Hamas accepts UN-backed Gaza truce plan

Published June 12, 2024
Palestinians inspect the damage and debris a day after an operation by the Israeli Special Forces in the Nuseirat camp, in the central Gaza Strip on June 9, 2024. — AFP
Palestinians inspect the damage and debris a day after an operation by the Israeli Special Forces in the Nuseirat camp, in the central Gaza Strip on June 9, 2024. — AFP

Cairo/Tel Aviv: Hamas accepts a UN resolution backing a plan to end the Israeli aggression in Gaza and is ready to negotiate details, a senior official of the group said on Tuesday in what the US Secretary of State called a hopeful sign.

But Qatari and Egyptian mediators have not received formal replies from Hamas or Israel to the UN-backed truce proposal, an official close to the talks said, and both sides suggested on Tuesday the plan fit their clashing goals, raising doubt whether any genuine headway towards a deal had been made.

Discussions also touching on post-war plans for Gaza will continue over the next couple of days, Secretary of State Antony Blinken said in Tel Aviv after talks with Israeli leaders.

Blinken met Israeli officials on Tuesday in a push to end the eight-month-old Israeli air and ground attack that has devastated Gaza, a day after President Joe Biden’s proposal for a truce was approved by the UN Security Council.

Blinken says discussions on ‘post-war plans’ will continue over the next couple of days

Ahead of Blinken’s trip, Israel and Hamas both repeated hardline positions that have scuttled previous rounds of truce mediation, while Israel has pressed on with assaults in central and southern Gaza.

Biden’s proposal envisages a ceasefire and phased release of prisoners in exchange for Palestinians jailed in Israel, ultimately leading to a permanent end to the crisis.

On Tuesday, senior Hamas official Sami Abu Zuhri, who is based outside Gaza, said it accepted the ceasefire resolution and was ready to negotiate over the specifics.

This required a formula stipulating the total withdrawal of Israeli troops from Gaza and a swap of prisoners held in Gaza for Palestinians jailed in Israel, he said.

“The US administration is facing a real test to carry out its commitments in compelling the occupation to immediately end the war in an implementation of the UN Security Council resolution,” Abu Zuhri said.

Blinken said the Hamas statement was “a hopeful sign” but definitive word was still needed from the Hamas leadership inside Israeli-besieged Gaza. “That’s what counts, and that’s what we don’t have yet.”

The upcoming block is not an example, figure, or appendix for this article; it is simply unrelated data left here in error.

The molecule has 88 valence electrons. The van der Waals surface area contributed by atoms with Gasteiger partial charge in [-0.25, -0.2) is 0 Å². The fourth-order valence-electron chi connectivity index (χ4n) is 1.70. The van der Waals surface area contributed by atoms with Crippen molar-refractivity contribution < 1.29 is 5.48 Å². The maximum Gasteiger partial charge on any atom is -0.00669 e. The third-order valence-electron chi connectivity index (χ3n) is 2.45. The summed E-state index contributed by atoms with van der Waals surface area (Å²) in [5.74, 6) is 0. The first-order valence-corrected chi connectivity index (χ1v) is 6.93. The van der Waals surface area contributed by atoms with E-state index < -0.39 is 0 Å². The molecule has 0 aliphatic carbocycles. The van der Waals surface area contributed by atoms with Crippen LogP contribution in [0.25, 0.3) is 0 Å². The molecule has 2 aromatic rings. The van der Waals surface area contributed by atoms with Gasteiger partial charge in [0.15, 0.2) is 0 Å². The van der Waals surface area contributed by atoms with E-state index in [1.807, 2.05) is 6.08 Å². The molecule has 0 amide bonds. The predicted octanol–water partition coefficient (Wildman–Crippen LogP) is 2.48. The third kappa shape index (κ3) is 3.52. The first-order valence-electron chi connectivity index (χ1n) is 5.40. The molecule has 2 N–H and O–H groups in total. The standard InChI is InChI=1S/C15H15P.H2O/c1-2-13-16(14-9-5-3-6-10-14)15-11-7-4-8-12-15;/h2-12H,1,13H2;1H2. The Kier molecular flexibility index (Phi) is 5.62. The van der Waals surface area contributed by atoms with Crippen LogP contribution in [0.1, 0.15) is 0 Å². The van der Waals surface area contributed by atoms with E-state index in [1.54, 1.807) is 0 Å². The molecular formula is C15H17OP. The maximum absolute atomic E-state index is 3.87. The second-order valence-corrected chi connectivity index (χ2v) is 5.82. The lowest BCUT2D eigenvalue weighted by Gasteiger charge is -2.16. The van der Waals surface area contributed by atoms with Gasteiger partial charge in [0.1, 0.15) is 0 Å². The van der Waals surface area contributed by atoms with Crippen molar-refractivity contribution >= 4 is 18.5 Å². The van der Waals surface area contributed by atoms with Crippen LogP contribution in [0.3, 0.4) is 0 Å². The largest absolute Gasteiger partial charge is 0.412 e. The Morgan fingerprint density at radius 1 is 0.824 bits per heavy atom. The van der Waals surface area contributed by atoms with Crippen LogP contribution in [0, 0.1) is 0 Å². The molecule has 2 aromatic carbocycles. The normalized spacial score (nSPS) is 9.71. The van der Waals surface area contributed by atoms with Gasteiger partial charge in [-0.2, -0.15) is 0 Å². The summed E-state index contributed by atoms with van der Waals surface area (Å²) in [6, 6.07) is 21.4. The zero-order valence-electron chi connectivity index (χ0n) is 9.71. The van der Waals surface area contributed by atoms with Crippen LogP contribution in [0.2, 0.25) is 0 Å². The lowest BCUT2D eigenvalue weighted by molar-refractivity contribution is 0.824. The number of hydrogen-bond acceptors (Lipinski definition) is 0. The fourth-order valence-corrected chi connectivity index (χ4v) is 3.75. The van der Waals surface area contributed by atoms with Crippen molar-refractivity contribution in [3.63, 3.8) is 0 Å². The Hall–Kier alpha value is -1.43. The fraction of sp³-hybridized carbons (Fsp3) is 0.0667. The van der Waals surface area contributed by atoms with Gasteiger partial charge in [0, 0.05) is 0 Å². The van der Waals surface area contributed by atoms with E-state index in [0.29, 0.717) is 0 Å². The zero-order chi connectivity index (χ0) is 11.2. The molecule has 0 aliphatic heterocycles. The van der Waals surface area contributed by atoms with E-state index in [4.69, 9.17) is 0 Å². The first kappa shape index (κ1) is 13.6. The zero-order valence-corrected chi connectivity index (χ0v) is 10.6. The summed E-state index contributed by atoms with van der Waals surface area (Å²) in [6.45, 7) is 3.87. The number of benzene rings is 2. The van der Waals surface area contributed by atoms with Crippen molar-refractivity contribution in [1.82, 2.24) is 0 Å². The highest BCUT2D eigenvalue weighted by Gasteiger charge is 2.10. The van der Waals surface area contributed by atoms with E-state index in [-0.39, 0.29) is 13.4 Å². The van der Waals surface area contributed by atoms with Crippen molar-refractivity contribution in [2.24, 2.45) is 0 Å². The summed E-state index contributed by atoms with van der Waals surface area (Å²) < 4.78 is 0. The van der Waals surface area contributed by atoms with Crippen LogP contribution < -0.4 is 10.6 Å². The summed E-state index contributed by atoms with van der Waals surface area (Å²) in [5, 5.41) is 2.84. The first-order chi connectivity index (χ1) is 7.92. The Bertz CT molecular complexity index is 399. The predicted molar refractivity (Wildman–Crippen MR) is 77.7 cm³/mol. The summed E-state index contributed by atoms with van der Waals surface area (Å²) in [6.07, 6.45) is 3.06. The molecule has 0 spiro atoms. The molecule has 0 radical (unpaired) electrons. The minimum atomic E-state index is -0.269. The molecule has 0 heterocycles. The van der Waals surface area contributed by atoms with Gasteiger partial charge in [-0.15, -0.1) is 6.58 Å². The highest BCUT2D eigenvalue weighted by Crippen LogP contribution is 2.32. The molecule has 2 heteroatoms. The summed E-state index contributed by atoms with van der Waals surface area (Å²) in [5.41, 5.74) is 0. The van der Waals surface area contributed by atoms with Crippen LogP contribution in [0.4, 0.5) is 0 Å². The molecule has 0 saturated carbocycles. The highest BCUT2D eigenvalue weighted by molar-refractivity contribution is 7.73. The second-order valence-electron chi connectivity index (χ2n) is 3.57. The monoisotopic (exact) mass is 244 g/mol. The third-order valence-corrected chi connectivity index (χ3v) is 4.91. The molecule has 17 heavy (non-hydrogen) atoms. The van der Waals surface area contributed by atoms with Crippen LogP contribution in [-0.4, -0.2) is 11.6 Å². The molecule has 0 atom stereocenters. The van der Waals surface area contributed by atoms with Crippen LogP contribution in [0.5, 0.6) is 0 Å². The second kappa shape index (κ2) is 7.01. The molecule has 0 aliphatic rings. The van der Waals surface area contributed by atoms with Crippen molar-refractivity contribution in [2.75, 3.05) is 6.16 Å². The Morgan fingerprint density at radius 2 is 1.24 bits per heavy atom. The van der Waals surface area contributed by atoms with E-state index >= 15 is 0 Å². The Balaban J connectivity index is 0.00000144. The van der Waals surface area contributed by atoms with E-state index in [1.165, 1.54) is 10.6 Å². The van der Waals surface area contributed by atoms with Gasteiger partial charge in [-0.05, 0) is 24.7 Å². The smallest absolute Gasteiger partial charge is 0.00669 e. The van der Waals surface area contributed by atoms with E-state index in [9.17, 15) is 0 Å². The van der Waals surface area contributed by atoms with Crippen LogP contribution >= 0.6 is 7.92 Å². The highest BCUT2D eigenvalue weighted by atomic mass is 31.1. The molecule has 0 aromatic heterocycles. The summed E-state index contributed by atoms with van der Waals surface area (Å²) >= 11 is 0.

After Blinken left for Jordan, a senior Israeli government official, who asked not to be identified, said the published proposal would enable Israel to achieve its goals.

The official repeated Israel’s longstanding stance that Hamas’ military and governing capabilities in Gaza must be annihilated, and all prisoners freed with Gaza posing no threat to Israel in the future. The US is Israel’s closest ally and biggest arms supplier but, along with much of the world, has become sharply critical of the huge civilian death toll in Gaza and the destruction and humanitarian calamity wrought by the Israeli offensive.

In the Gaza Strip on Tuesday, Palestinians reacted warily to the Security Council vote, fearing it could prove yet another ceasefire initiative that goes nowhere.

“We will believe it only when we see it,” said Shaban Abdel-Raouf, 47, a displaced family of five sheltering in the central city of Deir Al-Balah, a frequent target of Israeli firepower. “When they tell us to pack our belongings and prepare to go back to Gaza City, we will know it is true,” he said via a chat app.

Post-deal planning

Blinken said his talks were also addressing day-after plans for Gaza, including security, governance, and reconstruction of the enclave. “We’ve been doing that in consultation with many partners throughout the region. Those conversations will continue…it’s imperative that we have these plans,” he said.

As part of his eighth trouble-shooting trip to the Middle East since the Gaza conflict ignited, Blinken also sought steps to prevent months of border clashes between Israel and Hezbollah from escalating into a spillover war.

On Monday, Blinken had talks in Cairo with President Abdel Fattah al-Sisi of Egypt, a key mediator in the war.

Published in Dawn, June 12th, 2024

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